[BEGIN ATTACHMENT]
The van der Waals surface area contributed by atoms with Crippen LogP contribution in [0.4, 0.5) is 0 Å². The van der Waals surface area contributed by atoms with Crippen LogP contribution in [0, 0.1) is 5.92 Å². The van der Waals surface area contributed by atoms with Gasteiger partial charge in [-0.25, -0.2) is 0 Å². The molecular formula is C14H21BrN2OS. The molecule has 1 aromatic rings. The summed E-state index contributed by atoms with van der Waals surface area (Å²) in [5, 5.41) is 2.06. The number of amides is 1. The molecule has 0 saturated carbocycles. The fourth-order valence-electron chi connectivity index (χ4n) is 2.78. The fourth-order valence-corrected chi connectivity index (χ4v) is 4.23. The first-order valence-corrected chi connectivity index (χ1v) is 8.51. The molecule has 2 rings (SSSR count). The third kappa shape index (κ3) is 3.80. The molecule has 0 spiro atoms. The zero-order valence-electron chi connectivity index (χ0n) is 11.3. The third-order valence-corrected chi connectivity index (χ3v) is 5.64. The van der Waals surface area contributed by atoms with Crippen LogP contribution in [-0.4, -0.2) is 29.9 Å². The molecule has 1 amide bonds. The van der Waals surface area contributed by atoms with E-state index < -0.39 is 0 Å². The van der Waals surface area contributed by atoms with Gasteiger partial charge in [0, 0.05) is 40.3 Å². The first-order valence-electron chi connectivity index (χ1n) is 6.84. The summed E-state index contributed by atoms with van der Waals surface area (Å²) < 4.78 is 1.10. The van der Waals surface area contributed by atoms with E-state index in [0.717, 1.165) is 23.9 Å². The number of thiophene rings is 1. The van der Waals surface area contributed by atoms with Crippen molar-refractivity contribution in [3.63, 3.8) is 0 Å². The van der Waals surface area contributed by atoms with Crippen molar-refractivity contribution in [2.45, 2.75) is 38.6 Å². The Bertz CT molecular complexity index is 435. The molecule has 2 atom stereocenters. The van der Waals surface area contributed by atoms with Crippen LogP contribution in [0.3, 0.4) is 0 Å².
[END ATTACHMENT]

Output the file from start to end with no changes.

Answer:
The van der Waals surface area contributed by atoms with Crippen LogP contribution in [0.4, 0.5) is 0 Å². The van der Waals surface area contributed by atoms with Crippen LogP contribution in [0, 0.1) is 5.92 Å². The van der Waals surface area contributed by atoms with Gasteiger partial charge in [-0.25, -0.2) is 0 Å². The molecular formula is C14H21BrN2OS. The molecule has 1 aromatic rings. The summed E-state index contributed by atoms with van der Waals surface area (Å²) in [5, 5.41) is 2.06. The number of amides is 1. The molecule has 0 saturated carbocycles. The fourth-order valence-electron chi connectivity index (χ4n) is 2.78. The fourth-order valence-corrected chi connectivity index (χ4v) is 4.23. The first-order valence-corrected chi connectivity index (χ1v) is 8.51. The molecule has 2 rings (SSSR count). The third kappa shape index (κ3) is 3.80. The molecule has 0 spiro atoms. The zero-order valence-electron chi connectivity index (χ0n) is 11.3. The third-order valence-corrected chi connectivity index (χ3v) is 5.64. The van der Waals surface area contributed by atoms with Crippen LogP contribution in [-0.4, -0.2) is 29.9 Å². The molecule has 1 amide bonds. The van der Waals surface area contributed by atoms with E-state index < -0.39 is 0 Å². The van der Waals surface area contributed by atoms with Gasteiger partial charge in [0, 0.05) is 40.3 Å². The first-order valence-electron chi connectivity index (χ1n) is 6.84. The summed E-state index contributed by atoms with van der Waals surface area (Å²) < 4.78 is 1.10. The van der Waals surface area contributed by atoms with E-state index in [0.717, 1.165) is 23.9 Å². The number of thiophene rings is 1. The van der Waals surface area contributed by atoms with Crippen molar-refractivity contribution in [3.63, 3.8) is 0 Å². The van der Waals surface area contributed by atoms with Crippen molar-refractivity contribution in [2.45, 2.75) is 38.6 Å². The Bertz CT molecular complexity index is 435. The molecule has 2 atom stereocenters. The van der Waals surface area contributed by atoms with Crippen LogP contribution in [0.3, 0.4) is 0 Å².